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Perhaps It will facilitate a 7.1 Jailbreak.
hopefully
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Old Mar 17, 2014, 02:02 PM   #12
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7.1 has more bugs than 7 it seems with my iPad Air.
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Old Mar 17, 2014, 02:06 PM   #13
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wonder if phil schiller knows
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Old Mar 17, 2014, 02:36 PM   #14
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Deliberate back door?
What about the phrase "brute force attack" suggests "deliberate back door" to you?
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Old Mar 17, 2014, 02:40 PM   #15
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Random Number Generators are a tricky business. The company I work for has a whole slew of patents and protected IP just for the RNG we use.
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Old Mar 17, 2014, 03:03 PM   #16
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wonder if phil schiller knows
He'll need to stop watching The Black Knight Trilogy and get to his job.
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Old Mar 17, 2014, 03:16 PM   #17
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The new iPhone. We made everything thinner. Including security and the randomness of numbers.
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Old Mar 17, 2014, 03:17 PM   #18
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Modern Intel chips (made after 2008 I think) have ISK which produces actual random values rather than pseudo ones. I guess ARM lacks that right now.
Except that the Intel stuff isn't particularly trusted currently.

And with the new "we will run certain people run below the microcode level so that we can stop unauthorized programs and viruses that the OS can't see"... do you really trust those things?
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Old Mar 17, 2014, 03:20 PM   #19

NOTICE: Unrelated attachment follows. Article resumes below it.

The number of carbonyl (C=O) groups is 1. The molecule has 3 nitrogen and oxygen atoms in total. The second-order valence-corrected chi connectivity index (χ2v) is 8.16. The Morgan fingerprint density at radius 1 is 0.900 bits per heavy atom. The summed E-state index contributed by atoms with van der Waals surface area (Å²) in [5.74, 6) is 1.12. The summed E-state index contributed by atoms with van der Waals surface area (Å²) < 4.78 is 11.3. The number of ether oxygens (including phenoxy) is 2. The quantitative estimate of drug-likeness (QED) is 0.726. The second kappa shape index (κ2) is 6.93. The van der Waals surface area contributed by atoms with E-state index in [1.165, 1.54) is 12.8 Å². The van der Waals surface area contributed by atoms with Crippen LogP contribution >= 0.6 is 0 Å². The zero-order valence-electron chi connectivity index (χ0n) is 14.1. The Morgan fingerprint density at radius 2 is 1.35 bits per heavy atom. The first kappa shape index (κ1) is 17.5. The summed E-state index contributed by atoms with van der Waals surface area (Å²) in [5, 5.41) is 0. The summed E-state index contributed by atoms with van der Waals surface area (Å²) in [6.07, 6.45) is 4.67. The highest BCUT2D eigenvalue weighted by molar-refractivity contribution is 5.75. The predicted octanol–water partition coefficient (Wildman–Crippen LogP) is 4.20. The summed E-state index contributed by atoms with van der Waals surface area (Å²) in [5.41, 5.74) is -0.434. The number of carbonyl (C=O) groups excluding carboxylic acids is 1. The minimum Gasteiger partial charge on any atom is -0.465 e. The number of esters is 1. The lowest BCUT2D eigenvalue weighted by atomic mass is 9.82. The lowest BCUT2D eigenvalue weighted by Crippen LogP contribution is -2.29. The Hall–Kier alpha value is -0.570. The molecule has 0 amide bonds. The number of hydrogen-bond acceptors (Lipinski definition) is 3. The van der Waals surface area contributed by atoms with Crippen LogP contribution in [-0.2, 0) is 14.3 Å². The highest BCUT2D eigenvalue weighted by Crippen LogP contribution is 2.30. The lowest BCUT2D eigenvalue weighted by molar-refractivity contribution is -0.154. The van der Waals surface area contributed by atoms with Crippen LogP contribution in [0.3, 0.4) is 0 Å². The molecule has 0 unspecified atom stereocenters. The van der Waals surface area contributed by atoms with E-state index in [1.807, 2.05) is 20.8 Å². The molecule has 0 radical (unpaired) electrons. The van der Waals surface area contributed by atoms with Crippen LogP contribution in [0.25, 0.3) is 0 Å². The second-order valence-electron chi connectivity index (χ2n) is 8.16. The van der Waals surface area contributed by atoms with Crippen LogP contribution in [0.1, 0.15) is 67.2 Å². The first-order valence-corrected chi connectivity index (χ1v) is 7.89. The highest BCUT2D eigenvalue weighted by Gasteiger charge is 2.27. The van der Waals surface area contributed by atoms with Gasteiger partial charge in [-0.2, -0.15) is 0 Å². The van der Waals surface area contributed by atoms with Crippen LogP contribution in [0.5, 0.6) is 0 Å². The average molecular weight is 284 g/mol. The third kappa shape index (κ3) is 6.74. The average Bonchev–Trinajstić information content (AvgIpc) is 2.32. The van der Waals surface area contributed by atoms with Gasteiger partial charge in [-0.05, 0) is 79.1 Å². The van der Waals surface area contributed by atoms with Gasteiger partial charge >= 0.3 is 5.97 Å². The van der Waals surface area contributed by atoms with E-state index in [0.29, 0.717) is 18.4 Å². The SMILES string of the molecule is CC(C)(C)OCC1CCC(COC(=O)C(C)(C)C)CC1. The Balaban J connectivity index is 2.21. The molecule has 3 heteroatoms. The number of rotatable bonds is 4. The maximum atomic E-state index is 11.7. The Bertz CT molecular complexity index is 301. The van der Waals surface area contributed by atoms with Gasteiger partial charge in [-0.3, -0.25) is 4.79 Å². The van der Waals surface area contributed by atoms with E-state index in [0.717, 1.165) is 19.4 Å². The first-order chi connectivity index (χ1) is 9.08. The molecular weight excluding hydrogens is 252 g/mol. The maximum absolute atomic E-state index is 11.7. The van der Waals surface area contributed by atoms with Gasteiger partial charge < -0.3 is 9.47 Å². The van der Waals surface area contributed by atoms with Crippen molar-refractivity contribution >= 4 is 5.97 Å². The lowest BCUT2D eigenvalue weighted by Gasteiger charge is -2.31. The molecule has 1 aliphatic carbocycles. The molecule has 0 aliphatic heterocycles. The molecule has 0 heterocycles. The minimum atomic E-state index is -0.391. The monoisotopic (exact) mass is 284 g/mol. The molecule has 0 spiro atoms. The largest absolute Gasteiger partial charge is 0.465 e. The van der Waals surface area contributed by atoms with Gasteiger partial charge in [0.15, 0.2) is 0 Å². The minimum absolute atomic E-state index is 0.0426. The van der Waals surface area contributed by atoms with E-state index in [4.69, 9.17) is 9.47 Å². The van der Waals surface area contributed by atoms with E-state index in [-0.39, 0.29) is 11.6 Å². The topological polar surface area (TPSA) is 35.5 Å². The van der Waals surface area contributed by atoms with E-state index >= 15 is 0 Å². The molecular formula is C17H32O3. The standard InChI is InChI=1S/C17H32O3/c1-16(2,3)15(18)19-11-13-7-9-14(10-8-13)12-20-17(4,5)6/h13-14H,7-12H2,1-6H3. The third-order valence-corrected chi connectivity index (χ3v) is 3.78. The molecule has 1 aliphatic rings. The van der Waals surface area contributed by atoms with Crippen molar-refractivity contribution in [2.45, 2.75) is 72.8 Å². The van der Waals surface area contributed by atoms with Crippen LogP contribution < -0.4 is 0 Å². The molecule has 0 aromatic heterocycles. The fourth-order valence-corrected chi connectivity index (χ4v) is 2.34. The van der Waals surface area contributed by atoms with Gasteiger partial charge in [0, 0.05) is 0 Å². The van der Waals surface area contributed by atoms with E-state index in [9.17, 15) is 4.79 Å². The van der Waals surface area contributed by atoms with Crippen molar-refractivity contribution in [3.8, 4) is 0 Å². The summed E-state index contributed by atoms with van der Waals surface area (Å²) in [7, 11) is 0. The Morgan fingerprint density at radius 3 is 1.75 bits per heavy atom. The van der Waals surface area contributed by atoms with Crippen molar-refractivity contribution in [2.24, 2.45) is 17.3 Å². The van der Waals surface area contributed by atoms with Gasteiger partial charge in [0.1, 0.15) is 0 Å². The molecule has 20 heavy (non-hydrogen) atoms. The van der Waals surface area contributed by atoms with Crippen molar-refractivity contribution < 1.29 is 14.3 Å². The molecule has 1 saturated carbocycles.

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They have such great sources of entropy: signal strength, gyros, accelerometers, temperatures. I thought they employed some of these? At least arc4random()?
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Old Mar 17, 2014, 03:36 PM   #20
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They have such great sources of entropy: signal strength, gyros, accelerometers, temperatures. I thought they employed some of these? At least arc4random()?
Steve Gibson is that you?
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Old Mar 17, 2014, 04:32 PM   #21
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They have such great sources of entropy: signal strength, gyros, accelerometers, temperatures. I thought they employed some of these? At least arc4random()?
The article states this entropy pool is not available at boot time, when the number is generated.
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Old Mar 17, 2014, 04:37 PM   #22
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The article states this entropy pool is not available at boot time, when the number is generated.
ah makes sense how this would have been introduced then.
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Old Mar 17, 2014, 04:47 PM   #23
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Originally Posted by b0fh View Post
Except that the Intel stuff isn't particularly trusted currently.

And with the new "we will run certain people run below the microcode level so that we can stop unauthorized programs and viruses that the OS can't see"... do you really trust those things?
I'm not familiar with the things you're alluding to.
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Old Mar 17, 2014, 06:13 PM   #24
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Yikes! That makes for some pretty worrying reading.

Apple can change the PRNG implementation without breaking things, and there are a number of good tips given in the slides. I'm sure we'll see a more robust generator in iOS8, but these fixes may be important enough to make it to iOS 7, too.

----------

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I'm not familiar with the things you're alluding to.
I think he's talking about the NSA, and leaked reports where they claim to have inserted backdoors into hardware random number generators.
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Old Mar 17, 2014, 06:52 PM   #25
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Deliberate back door?
Uneducated knee-jerk reaction?